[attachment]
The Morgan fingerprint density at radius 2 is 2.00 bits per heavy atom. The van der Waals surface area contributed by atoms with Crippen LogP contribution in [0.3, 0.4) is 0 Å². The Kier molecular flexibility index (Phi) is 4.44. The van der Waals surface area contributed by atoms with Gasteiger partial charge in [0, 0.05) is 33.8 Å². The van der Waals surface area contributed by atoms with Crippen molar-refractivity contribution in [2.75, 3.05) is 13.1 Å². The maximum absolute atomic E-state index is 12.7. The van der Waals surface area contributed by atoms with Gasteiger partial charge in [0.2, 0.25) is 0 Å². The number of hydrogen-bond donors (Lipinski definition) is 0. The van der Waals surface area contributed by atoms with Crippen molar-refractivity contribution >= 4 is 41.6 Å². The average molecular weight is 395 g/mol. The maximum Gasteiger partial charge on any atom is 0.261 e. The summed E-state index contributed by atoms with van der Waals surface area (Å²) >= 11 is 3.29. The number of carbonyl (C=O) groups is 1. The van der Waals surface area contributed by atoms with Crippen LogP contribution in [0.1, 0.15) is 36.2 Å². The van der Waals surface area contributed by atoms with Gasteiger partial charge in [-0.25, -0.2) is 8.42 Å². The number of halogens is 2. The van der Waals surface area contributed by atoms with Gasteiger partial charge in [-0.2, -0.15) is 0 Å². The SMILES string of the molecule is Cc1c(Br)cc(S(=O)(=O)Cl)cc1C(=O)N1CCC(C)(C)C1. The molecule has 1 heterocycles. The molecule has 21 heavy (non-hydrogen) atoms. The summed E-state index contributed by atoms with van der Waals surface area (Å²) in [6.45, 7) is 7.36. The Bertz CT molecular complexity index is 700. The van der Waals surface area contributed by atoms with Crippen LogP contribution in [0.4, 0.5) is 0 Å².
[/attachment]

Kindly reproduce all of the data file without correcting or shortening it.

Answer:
The Morgan fingerprint density at radius 2 is 2.00 bits per heavy atom. The van der Waals surface area contributed by atoms with Crippen LogP contribution in [0.3, 0.4) is 0 Å². The Kier molecular flexibility index (Phi) is 4.44. The van der Waals surface area contributed by atoms with Gasteiger partial charge in [0, 0.05) is 33.8 Å². The van der Waals surface area contributed by atoms with Crippen molar-refractivity contribution in [2.75, 3.05) is 13.1 Å². The maximum absolute atomic E-state index is 12.7. The van der Waals surface area contributed by atoms with Gasteiger partial charge in [0.2, 0.25) is 0 Å². The number of hydrogen-bond donors (Lipinski definition) is 0. The van der Waals surface area contributed by atoms with Crippen molar-refractivity contribution >= 4 is 41.6 Å². The average molecular weight is 395 g/mol. The maximum Gasteiger partial charge on any atom is 0.261 e. The summed E-state index contributed by atoms with van der Waals surface area (Å²) >= 11 is 3.29. The number of carbonyl (C=O) groups is 1. The van der Waals surface area contributed by atoms with Crippen LogP contribution in [0.1, 0.15) is 36.2 Å². The van der Waals surface area contributed by atoms with Gasteiger partial charge in [-0.25, -0.2) is 8.42 Å². The number of halogens is 2. The van der Waals surface area contributed by atoms with Gasteiger partial charge in [-0.2, -0.15) is 0 Å². The SMILES string of the molecule is Cc1c(Br)cc(S(=O)(=O)Cl)cc1C(=O)N1CCC(C)(C)C1. The molecule has 1 heterocycles. The molecule has 21 heavy (non-hydrogen) atoms. The summed E-state index contributed by atoms with van der Waals surface area (Å²) in [6.45, 7) is 7.36. The Bertz CT molecular complexity index is 700. The van der Waals surface area contributed by atoms with Crippen LogP contribution in [0.4, 0.5) is 0 Å².